How to restructure a legal function in 100 days

When Christina Ackermann arrived at Alcon, she immediately saw a handful of areas within the legal department that she wanted to improve upon. She used her more than 11 years at Novartis, Alcon’s parent company, to inform talent allocation and development in the legal function

The Impetus

The first thing Ackermann noticed about the Alcon legal department was the fragmentation between the business structure and legal function. “There was no clear go-to person for our business partners within legal,” she says.

Another challenge Ackermann encountered was finding a way to get the two legal segments of general legal and intellectual property to improve collaboration. Both were run independently of the other.

Furthermore, the company’s headquarters, based in Fort Worth, Texas, created a lack of legal presence in Alcon’s locations outside of the United States. “Because we are a global company, we needed a global presence in legal,” says Ackermann.

With a checklist of items that needed to be ticked off, the general counsel knew her previous experience at Novartis would come into play in reshaping the company’s legal department.

The Plan

Ackermann wasted no time in restructuring the company’s existing department, and once approved, she began implementing her 100-day plan. The first part consisted of learning the business. Despite being under the umbrella of Novartis, Alcon’s operations were very different from the parent company. Alcon consists of three different businesses: surgical, pharmaceutical, and vision care, which essentially meant Ackermann had to learn the ins and outs of three different businesses. She needed to learn Alcon’s processes, initiatives, and people. “The most time-consuming part was getting to know how legal interacted with the business,” she says. Ackermann sat in as many committee meetings as she could to get a better sense of the company. “I needed to figure out which one of my lawyers I needed to send to what meeting so we could give immediate advice rather than reactive advice.”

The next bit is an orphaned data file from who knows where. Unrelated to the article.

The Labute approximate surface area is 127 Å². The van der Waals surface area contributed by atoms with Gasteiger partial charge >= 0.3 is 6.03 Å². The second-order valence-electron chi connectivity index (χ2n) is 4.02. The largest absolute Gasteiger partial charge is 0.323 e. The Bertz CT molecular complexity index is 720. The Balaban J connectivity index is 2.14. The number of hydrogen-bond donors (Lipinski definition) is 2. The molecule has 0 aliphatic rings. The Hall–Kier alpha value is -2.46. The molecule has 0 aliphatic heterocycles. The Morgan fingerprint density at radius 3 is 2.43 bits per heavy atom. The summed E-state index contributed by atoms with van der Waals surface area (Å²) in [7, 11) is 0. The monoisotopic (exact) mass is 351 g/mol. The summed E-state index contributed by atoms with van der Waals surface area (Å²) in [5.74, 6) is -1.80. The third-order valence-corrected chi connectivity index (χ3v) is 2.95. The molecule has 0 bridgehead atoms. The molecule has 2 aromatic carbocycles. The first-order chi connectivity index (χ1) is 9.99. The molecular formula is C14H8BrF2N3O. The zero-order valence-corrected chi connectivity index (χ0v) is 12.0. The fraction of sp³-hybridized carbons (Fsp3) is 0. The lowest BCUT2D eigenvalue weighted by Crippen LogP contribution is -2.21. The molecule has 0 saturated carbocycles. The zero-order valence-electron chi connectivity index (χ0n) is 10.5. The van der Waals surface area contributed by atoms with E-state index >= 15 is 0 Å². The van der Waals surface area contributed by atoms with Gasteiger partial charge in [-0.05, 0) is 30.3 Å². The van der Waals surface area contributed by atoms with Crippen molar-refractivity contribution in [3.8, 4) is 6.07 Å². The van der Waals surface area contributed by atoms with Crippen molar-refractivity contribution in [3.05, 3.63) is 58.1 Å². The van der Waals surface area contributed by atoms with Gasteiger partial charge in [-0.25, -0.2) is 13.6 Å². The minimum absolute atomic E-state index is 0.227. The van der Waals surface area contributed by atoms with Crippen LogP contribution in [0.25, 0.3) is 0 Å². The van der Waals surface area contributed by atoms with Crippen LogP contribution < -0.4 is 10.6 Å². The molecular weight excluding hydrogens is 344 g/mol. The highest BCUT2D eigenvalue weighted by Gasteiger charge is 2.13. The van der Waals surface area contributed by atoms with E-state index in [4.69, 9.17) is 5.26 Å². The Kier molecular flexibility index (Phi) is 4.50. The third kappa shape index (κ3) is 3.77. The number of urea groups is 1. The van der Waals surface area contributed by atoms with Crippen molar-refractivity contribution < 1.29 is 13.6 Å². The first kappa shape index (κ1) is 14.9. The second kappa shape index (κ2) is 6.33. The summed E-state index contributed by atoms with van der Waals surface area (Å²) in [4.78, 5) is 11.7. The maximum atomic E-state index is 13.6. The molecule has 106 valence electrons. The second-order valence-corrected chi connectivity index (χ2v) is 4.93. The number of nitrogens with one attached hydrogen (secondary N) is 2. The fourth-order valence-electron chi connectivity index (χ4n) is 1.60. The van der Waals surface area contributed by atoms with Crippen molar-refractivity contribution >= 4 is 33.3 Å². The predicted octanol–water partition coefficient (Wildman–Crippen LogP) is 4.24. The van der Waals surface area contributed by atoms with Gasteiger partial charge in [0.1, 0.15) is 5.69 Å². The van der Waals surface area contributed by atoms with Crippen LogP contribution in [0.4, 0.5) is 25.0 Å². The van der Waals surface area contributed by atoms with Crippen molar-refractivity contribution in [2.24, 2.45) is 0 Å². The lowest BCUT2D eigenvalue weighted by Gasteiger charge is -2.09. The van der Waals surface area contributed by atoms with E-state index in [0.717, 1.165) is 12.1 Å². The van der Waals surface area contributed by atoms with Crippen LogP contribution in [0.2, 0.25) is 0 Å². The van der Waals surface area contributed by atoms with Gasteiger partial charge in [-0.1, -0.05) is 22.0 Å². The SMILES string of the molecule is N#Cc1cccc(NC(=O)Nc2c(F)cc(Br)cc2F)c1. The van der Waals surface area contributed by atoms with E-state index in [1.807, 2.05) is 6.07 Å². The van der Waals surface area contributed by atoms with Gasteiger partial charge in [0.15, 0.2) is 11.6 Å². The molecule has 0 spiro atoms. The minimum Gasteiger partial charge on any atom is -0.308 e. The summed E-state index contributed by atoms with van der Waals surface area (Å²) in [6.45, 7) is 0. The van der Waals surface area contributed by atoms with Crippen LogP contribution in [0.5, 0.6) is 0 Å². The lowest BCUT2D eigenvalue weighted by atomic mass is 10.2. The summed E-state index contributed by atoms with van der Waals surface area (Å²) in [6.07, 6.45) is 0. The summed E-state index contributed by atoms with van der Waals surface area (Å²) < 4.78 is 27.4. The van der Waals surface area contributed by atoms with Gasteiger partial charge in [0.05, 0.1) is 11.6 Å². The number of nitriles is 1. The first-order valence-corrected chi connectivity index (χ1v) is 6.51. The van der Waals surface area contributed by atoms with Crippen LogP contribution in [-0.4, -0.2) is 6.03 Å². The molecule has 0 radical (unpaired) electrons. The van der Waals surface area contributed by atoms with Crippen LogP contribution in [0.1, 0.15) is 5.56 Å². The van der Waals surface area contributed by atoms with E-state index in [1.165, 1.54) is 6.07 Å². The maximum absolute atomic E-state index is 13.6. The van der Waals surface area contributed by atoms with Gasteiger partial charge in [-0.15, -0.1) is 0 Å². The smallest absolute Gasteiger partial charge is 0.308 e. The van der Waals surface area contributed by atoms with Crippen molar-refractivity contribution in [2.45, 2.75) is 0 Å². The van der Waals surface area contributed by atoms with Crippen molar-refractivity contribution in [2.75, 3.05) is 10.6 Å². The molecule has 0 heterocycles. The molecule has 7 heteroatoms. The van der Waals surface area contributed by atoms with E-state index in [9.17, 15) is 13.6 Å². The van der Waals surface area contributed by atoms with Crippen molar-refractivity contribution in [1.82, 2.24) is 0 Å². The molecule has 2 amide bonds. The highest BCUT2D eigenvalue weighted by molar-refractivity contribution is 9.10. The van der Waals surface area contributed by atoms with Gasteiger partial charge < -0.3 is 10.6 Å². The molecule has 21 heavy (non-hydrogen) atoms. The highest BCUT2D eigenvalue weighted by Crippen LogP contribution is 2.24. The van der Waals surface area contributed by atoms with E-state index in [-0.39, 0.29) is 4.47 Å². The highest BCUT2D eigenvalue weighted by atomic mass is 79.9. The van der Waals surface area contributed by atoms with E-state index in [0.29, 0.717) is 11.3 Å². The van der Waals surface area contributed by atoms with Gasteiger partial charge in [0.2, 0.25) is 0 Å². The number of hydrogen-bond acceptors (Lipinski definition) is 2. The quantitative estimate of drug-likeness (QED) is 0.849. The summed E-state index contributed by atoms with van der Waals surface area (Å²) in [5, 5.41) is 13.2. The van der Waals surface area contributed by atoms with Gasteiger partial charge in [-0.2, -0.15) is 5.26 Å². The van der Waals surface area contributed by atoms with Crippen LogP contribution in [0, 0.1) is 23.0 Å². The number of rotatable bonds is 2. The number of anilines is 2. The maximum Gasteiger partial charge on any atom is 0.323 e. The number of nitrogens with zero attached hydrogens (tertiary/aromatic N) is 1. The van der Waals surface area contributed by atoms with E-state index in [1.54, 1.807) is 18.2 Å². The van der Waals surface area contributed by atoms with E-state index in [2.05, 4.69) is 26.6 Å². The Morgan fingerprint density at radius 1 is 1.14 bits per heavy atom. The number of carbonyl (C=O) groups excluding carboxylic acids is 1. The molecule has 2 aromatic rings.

Part of restructuring the department included reevaluating current positions and redistributing personnel. “We have a number of talented professionals but we needed to leverage our level of expertise,” she says. Ackermann admits the changes didn’t go over well with everyone at first. “I took away work from some people and gave it to others,” she says. She also reorganized the paralegals, bringing them under an umbrella led by a senior paralegal, and split them into two groups: general legal and patents. This created more efficiency and allowed them to support a whole function.

In reorganizing personnel, Ackermann saw an opportunity to open the door for associate development. She saw that many employees had been in the same position for years, which is something she wanted to change. “When I interview an associate, I see if they can work in the pipeline of Novartis,” says Ackermann. One patent attorney, she uses as an example, moved to the general legal side of the function and is now leading a business franchise as its general attorney. “He is agile, and that is how you get the best out of people,” says Ackermann. “You stretch them with the right support.”